Asteroid or Potato

Is this asteroid Arrokoth or a potato? Perhaps, after all the data was beamed back to Earth from NASA’s robotic New Horizons spacecraft, the featured high resolution image of asteroid Arrokoth was constructed. Perhaps, alternatively, the featured image is of a potato. Let’s consider some facts. Arrokoth is the most distant asteroid ever visited and a surviving remnant of the early years of our Solar System. A potato is a root vegetable that you can eat. Happy April Fool’s Day from the folks at APOD! Although asteroid Arrokoth may look like a potato, in fact very much like the featured potato, Arrokoth (formerly known as Ultima Thule) is about 200,000 times wider and much harder to eat. via NASA https://ift.tt/2UQHooB

The Galactic Center from Radio to X ray

In how many ways does the center of our Galaxy glow? This enigmatic region, about 26,000 light years away toward the constellation of the Archer (Sagittarius), glows in every type of light that we can see. In the featured image, high-energy X-ray emission captured by NASA’s orbiting Chandra X-Ray Observatory appears in green and blue, while low-energy radio emission captured by SARAO’s ground-based MeerKAT telescope array is colored red. Just on the right of the colorful central region lies Sagittarius A (Sag A), a strong radio source that coincides with Sag A*, our Galaxy’s central supermassive black hole. Hot gas surrounds Sag A, as well as a series of parallel radio filaments known as the Arc, seen just left of the image center. Numerous unusual single radio filaments are visible around the image. Many stars orbit in and around Sag A, as well as numerous small black holes and dense stellar cores known as neutron stars and white dwarfs. The Milky Way’s central supermassive black hole is currently being imaged by the Event Horizon Telescope. via NASA https://ift.tt/2QY1fBk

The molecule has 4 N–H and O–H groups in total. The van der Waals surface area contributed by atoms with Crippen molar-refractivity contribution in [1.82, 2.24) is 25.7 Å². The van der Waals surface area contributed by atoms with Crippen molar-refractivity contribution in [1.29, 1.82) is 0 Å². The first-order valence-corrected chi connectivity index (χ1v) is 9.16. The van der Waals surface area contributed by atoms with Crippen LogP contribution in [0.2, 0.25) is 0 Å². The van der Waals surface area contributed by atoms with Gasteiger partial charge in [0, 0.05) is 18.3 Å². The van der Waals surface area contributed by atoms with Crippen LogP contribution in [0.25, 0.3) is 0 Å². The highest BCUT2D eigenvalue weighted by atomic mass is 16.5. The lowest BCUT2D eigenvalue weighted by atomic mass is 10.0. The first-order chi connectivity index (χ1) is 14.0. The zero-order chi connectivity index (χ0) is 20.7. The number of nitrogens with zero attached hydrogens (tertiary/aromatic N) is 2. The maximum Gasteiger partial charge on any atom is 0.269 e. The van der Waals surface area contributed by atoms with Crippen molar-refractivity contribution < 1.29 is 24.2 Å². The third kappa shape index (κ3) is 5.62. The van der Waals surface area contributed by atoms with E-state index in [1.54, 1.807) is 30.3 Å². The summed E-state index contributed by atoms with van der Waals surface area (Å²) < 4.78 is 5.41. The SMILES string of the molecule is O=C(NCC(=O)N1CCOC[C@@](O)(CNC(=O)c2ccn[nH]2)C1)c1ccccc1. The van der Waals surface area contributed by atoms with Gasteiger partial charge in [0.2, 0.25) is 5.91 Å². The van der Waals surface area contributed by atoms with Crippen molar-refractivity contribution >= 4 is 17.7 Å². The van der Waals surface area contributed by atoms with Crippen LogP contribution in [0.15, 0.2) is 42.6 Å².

The Colors of Saturn from Cassini

What creates Saturn’s colors? The featured picture of Saturn only slightly exaggerates what a human would see if hovering close to the giant ringed world. The image was taken in 2005 by the robot Cassini spacecraft that orbited Saturn from 2004 to 2017. Here Saturn’s majestic rings appear directly only as a curved line, appearing brown, in part, from its infrared glow. The rings best show their complex structure in the dark shadows they create across the upper part of the planet. The northern hemisphere of Saturn can appear partly blue for the same reason that Earth’s skies can appear blue — molecules in the cloudless portions of both planet’s atmospheres are better at scattering blue light than red. When looking deep into Saturn’s clouds, however, the natural gold hue of Saturn’s clouds becomes dominant. It is not known why southern Saturn does not show the same blue hue — one hypothesis holds that clouds are higher there. It is also not known why some of Saturn’s clouds are colored gold. via NASA https://ift.tt/3dOhoD8